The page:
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Health Horizons : New Pet Theory for Business Success: Big Chains of Veterinary Hospitals : A new breed of clinics is changing the animal care industry and creating new opportunities for employment.


Barbara Starr, a Brea veterinarian, didn't want the downside of private practice--the debt and paperwork of running a small business. She just wanted to treat people's pets and spend time with her husband and young son. So she went corporate.

After working for nine years in small practices owned by others, Starr recently went to work as one of two vets at the Brea branch of VetSmart Pet Hospital and Health Centers, a privately held Portland, Ore.-based chain owned primarily by veterinarians.

"What I want to do is cure sick animals; it's as simple as that," Starr said. "Being a business manager takes time away from my real job."

Starr got the work style she sought thanks to what could signal a dramatic shift nationwide in the low-key but lucrative pet-care industry. Until recently, veterinary medicine had trundled along as largely a mom-and-pop enterprise, as optometry did before the advent of Lens Crafters and other large eye-wear companies.

But in the last year or two, several interstate chains of veterinary hospitals have appeared, and they are remaking the industry, creating new opportunities for those who want to make a living working with animals.

"This is new; it's just cracking the egg," said Robert Hansen, associate dean at the UC Davis School of Veterinary Medicine. "We estimate that 20% to 30% of our graduates will get jobs in these new areas, the multiple and corporate end of veterinary medicine."

Beyond the multiple offices of chain hospitals, there is a growing number of opportunities in the corporate world, outside traditional private practice, for veterinarians, vet technicians and those who like to work around animals but have no specialized skills.

"When people think of veterinary medicine, they tend to think of the James Herriot books and that type of environment. But there are a lot of opportunities outside that," said Brad C. Gehrke, a research analyst with the Schaumburg, Ill.-based American Veterinary Medical Assn.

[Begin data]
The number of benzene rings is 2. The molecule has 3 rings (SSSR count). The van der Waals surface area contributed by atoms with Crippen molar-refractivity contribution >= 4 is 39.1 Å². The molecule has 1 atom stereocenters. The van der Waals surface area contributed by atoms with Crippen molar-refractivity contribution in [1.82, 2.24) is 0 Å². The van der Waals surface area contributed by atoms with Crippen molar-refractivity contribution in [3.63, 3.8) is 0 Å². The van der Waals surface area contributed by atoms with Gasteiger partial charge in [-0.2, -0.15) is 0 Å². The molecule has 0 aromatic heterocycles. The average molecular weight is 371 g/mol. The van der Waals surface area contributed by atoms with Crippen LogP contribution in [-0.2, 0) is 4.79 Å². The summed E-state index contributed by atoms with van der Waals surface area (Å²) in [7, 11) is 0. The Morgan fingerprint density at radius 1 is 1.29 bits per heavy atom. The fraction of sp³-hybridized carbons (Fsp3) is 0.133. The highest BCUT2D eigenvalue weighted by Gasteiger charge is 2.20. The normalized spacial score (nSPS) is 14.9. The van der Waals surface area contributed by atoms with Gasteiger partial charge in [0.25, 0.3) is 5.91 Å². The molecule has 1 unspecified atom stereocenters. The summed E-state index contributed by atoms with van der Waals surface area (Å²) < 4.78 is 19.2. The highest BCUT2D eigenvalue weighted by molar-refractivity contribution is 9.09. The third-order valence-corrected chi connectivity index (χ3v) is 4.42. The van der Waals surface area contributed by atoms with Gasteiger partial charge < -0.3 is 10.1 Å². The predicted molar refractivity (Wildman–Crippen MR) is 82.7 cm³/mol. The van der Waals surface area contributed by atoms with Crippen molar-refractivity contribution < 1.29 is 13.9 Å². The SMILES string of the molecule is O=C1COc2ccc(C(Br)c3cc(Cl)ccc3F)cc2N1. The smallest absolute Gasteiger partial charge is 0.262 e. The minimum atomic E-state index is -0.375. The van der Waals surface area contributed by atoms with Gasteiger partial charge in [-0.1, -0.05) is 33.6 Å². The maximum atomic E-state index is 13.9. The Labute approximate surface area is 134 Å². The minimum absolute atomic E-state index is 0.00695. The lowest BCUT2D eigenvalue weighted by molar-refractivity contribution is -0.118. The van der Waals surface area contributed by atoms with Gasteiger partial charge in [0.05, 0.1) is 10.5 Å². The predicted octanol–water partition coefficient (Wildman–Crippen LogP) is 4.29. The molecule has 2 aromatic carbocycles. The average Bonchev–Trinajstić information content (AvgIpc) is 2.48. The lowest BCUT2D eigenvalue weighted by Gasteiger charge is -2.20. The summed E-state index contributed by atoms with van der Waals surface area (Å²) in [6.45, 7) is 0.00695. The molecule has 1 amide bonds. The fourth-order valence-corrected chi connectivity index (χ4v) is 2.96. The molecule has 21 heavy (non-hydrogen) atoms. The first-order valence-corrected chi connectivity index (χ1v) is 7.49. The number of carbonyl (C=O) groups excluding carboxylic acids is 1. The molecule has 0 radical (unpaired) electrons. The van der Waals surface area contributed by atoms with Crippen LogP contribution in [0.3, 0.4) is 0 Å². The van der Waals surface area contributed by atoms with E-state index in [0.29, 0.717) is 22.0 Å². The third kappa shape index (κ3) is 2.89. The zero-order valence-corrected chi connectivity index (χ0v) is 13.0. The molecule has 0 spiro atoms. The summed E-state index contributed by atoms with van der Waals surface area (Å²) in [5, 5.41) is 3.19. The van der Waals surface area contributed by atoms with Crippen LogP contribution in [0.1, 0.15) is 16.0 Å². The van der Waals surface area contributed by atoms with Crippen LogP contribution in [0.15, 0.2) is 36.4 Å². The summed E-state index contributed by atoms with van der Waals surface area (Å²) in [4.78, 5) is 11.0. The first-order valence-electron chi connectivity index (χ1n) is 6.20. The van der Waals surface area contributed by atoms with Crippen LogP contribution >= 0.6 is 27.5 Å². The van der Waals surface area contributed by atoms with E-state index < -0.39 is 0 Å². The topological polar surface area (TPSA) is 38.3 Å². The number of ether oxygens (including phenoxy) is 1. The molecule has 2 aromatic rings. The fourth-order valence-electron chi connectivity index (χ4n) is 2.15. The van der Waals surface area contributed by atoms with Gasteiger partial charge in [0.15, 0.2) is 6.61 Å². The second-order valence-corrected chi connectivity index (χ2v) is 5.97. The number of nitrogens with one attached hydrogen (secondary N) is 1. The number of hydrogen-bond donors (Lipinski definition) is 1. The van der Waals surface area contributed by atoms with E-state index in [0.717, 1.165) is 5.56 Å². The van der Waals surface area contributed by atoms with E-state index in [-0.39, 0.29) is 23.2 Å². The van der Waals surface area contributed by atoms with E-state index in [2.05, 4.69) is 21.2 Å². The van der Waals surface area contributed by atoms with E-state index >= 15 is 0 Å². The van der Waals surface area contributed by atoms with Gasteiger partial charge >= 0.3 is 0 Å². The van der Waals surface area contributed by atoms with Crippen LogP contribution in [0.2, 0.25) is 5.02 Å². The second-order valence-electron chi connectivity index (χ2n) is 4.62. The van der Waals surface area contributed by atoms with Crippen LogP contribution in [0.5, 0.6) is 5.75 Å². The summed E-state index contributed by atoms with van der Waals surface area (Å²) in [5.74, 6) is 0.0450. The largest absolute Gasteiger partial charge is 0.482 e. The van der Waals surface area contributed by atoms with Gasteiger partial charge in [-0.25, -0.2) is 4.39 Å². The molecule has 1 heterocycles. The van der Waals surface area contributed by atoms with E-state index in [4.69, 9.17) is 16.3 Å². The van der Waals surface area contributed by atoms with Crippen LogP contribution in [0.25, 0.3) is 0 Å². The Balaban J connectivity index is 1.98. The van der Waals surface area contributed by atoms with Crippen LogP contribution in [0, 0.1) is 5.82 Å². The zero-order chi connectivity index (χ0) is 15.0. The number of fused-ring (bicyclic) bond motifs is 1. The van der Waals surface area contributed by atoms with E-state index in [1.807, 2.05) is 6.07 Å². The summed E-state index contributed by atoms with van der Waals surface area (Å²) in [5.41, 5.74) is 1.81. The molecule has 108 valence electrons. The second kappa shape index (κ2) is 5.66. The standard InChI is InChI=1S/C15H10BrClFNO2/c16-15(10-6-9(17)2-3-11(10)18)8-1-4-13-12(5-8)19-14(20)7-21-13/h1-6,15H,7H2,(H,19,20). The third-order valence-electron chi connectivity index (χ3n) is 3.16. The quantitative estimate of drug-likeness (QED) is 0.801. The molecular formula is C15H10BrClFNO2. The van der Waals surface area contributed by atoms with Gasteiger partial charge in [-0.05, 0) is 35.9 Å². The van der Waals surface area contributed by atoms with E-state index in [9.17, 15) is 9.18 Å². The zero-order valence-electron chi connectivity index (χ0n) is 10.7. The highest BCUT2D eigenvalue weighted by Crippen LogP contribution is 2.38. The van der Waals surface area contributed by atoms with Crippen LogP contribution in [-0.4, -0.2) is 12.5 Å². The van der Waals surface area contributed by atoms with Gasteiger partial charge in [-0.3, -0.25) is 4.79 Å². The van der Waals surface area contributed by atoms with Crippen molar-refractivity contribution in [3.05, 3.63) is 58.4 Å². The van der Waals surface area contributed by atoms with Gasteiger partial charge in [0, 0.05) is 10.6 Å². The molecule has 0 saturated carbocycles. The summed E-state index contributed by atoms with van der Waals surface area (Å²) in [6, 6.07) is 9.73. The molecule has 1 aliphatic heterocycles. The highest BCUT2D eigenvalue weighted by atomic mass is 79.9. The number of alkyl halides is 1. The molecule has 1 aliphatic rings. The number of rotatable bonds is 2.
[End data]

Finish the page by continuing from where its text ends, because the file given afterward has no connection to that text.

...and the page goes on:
Gehrke noted that although 80% of U.S. vets still work in private practice, there is a growing demand for vets and vet technicians in fish and wildlife agencies and other government public health programs; academia; nonprofit rescue foundations, and corporate research and development of products ranging from vaccines and medications to new food for pets and agricultural animals.

The newest employers are the chain hospitals.

VetSmart Pet Hospital and Health Centers has a deal with the PetSmart chain of more than 180 pet-supplies stores around the country to put a small-animal hospital at each location. Now in its first year of operation, there are 36 VetSmart hospitals, with plans for as many as 500.

"We're one practice with multiple locations," spokesman Alex Schrage said.

By "one practice," Schrage means that VetSmart keeps its medical records on computer, easing transfer of an animal's medical history among hospitals when the owner moves or a pet gets sick when its owners are on vacation.

Vets and vet techs can also transfer jobs without leaving the company. VetSmart offers flexible hours and training for employees--techs, vets, office personnel--who want to advance. "There's a lot of opportunity for movement," Schrage said. The company aims, once the hospitals are "up to full production," to offer experienced vets salaries of $90,000 a year or more, roughly comparable to those in private practice, Schrage said.

Veterinary Centers of America, based in Santa Monica, was formed in 1986 but has seen its greatest expansion recently. It has doubled its size this year over 1994, to 40 pet hospitals around the country, including 15 in Southern California. "We're a traditional dog-and-cat hospital company--we just happen to have a lot of them," said Art Antin, chief operating officer.

VCA says it also offers employees competitive salaries, educational assistance and movement among locations for both vets and the technical staff.

For recently licensed vets, VCA offers a one-year paid internship program at the VCA West Los Angeles Animal Hospital. Antin says this gives a new vet experience, so that he or she can leap from a salary of $35,000 a year, which is typical pay for a vet fresh out of school, to as much as $55,000 in the second year of practice. Antin added that one VCA vet is about to start a three-year postgraduate course in animal ophthalmology that VCA will pay for.

"The ability to network within an organization, to have continuing education programs, it's very difficult for individual practitioners to do that," Antin said.

The new chains are still feeling their way. Indeed, Pet Metro Inc., an Irvine-based outlet for pet supplies and veterinary services--with stores in Pasadena, Riverside, Huntington Beach and San Diego--filed for Chapter 11 bankruptcy protection in April.

But most industry experts predict that the chains are here to stay, and that in the end, they will be good for all veterinarians, including those in private practice.

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